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Synaptic plasticity in infralimbic cortex mediates socially-acquired nicotine self-administration


Social environment plays a critical role in the initiation of cigarette smoking among adolescents. It has been established that nicotine, the principal psychoactive ingredient of tobacco products, has both aversive and rewarding properties. Using olfactogustatory stimuli as the sensory cue for intravenous nicotine self-administration, we have shown that social learning of nicotine contingent odor cue prevented rats from developing conditioned taste aversion (CTA) and allowed them to instead establish stable nicotine self-administration. We also have shown that infralimbic cortex is a critical brain region for the effect of social learning in reversing nicotine conditioned aversion. We hypothesized that gene expression changes related to synaptic plasticity in infralimbic cortex underlies this effect of social learning.

Materials and methods

We trained rats to self-administer intravenous nicotine in either an inducing or a neutral social environment, with contingent olfactogustatory cues for three days. Rats were then tested using a standard CTA protocol on day four. Rats were killed immediately after the CTA test and infralimbic cortex was dissected. RNA was then extracted for transcriptome sequencing using the Ion Proton instrument. Reads were mapped to the reference genome (rn6). Gene expression levels were estimated using HTSeq. The RefSeq database was used as the reference. DESeq2 was then used to normalize the expression levels and to identify statistically significant differences between the groups placed in the inducing and neutral social environments.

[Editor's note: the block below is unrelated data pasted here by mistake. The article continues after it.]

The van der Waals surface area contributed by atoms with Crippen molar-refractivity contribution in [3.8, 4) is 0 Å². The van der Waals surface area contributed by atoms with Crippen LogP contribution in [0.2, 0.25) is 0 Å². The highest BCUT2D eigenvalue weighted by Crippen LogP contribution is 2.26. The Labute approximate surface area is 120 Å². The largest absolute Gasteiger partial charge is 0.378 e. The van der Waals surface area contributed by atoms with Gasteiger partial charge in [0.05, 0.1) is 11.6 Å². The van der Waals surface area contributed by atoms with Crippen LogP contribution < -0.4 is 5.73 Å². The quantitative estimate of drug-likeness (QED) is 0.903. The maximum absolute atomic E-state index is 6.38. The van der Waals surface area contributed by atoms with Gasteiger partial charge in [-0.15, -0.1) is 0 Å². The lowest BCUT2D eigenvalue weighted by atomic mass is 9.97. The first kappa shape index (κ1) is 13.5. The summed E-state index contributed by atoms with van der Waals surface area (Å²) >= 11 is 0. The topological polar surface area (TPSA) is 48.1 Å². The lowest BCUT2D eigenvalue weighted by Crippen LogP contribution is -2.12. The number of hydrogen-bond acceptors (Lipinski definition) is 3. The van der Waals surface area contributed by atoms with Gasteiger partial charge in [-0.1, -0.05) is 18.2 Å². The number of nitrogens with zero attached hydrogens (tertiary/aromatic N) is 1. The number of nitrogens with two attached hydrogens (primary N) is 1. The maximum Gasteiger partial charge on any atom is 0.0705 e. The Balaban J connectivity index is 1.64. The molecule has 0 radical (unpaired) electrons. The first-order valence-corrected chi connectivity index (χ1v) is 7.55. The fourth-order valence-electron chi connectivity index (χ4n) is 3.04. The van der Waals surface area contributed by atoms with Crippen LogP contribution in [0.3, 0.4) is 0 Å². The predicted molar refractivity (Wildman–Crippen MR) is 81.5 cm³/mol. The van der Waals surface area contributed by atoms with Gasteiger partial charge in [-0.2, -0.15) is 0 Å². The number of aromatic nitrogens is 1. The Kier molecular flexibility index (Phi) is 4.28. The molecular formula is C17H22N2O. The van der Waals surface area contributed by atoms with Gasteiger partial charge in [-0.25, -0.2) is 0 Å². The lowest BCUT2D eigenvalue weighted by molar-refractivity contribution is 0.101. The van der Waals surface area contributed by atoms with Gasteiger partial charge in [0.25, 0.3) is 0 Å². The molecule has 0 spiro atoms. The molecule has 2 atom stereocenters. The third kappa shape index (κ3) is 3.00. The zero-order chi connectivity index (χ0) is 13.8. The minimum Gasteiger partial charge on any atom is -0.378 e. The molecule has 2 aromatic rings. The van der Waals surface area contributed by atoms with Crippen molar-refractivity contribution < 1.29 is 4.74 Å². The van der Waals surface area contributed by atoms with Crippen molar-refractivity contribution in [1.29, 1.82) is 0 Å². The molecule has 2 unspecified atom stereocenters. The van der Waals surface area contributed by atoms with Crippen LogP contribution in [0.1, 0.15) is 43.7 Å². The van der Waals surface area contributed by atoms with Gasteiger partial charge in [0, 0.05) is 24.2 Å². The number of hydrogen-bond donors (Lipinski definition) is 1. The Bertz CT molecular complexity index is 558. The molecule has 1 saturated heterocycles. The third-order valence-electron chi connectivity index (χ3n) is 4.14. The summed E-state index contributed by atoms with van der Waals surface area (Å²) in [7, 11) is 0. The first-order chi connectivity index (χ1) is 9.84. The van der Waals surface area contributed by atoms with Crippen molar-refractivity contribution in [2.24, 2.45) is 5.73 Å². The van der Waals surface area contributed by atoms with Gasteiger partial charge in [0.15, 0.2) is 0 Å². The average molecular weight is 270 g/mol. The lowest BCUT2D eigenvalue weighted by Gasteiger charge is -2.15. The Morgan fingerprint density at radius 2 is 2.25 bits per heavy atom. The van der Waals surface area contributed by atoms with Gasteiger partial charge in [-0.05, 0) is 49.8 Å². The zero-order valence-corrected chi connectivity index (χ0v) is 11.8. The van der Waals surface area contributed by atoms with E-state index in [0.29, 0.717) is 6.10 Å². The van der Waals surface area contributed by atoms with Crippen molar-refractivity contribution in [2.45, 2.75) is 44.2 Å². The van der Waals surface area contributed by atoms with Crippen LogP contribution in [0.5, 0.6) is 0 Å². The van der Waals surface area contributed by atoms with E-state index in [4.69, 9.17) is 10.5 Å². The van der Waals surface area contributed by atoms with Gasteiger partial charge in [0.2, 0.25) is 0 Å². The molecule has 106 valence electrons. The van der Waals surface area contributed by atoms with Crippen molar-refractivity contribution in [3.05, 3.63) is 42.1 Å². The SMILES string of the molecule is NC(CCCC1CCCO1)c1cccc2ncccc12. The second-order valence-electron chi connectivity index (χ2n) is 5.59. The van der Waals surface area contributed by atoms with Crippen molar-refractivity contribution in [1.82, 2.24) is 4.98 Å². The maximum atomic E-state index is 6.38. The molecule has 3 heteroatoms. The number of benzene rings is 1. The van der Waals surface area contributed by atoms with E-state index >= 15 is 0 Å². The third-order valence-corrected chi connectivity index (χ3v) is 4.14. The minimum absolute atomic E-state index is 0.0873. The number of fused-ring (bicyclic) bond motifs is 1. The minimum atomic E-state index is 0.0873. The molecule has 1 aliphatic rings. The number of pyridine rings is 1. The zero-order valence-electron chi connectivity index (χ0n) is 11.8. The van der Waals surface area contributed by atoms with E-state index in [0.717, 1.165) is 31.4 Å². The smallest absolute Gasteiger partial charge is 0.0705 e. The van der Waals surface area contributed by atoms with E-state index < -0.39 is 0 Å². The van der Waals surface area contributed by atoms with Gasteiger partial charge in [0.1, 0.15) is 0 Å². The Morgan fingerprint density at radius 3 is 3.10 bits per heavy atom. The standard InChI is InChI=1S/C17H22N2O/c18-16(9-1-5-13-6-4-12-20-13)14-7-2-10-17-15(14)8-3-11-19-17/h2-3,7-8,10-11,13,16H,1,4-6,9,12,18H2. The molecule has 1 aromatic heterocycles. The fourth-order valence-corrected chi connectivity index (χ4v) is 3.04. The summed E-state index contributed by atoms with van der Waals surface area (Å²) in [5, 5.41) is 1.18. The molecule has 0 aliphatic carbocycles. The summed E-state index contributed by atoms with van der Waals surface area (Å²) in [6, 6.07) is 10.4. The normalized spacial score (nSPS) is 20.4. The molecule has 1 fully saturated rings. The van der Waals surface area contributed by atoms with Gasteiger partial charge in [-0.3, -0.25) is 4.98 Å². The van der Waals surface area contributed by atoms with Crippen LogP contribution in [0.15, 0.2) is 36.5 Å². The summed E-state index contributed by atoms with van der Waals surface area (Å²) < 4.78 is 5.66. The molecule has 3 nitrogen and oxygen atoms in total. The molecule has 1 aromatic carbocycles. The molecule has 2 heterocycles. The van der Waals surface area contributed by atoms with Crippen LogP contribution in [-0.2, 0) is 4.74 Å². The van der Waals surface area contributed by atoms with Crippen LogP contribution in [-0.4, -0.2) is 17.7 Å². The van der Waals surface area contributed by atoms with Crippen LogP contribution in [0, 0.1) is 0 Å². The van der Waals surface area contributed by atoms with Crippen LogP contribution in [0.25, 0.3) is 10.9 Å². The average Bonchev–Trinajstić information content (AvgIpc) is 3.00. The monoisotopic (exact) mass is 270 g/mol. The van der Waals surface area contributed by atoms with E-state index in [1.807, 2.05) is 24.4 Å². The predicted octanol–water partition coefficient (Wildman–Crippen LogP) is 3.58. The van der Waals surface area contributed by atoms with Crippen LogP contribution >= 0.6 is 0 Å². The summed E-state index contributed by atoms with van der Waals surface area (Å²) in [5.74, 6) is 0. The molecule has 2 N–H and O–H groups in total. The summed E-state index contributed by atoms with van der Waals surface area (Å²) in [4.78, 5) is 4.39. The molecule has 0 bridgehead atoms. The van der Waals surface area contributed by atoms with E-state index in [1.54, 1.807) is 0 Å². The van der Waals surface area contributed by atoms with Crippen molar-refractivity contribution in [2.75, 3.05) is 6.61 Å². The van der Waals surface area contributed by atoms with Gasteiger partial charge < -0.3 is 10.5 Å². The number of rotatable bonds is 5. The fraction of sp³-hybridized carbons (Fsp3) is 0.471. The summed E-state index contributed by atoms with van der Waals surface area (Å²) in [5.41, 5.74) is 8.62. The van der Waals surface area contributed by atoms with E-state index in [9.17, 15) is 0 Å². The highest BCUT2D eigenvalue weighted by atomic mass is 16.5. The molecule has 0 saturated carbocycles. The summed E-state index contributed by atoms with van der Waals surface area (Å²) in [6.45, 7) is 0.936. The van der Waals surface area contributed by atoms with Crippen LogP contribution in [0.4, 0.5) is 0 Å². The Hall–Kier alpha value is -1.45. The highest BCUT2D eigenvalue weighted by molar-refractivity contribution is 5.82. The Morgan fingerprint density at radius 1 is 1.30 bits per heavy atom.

Gene set enrichment analysis (GSEA) supported our hypothesis that genes related to synaptic plasticity are preferentially regulated by the social environment.


Funding for this research was provided by the UTHSC Center for Integrative and Translational Genomics.

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Correspondence to Hao Chen.

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This article is published under license to BioMed Central Ltd. This is an Open Access article distributed under the terms of the Creative Commons Attribution License (, which permits unrestricted use, distribution, and reproduction in any medium, provided the original work is properly cited. The Creative Commons Public Domain Dedication waiver ( applies to the data made available in this article, unless otherwise stated.

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Chen, H., Wang, T. & Han, W. Synaptic plasticity in infralimbic cortex mediates socially-acquired nicotine self-administration. BMC Bioinformatics 16 (Suppl 15), P1 (2015).

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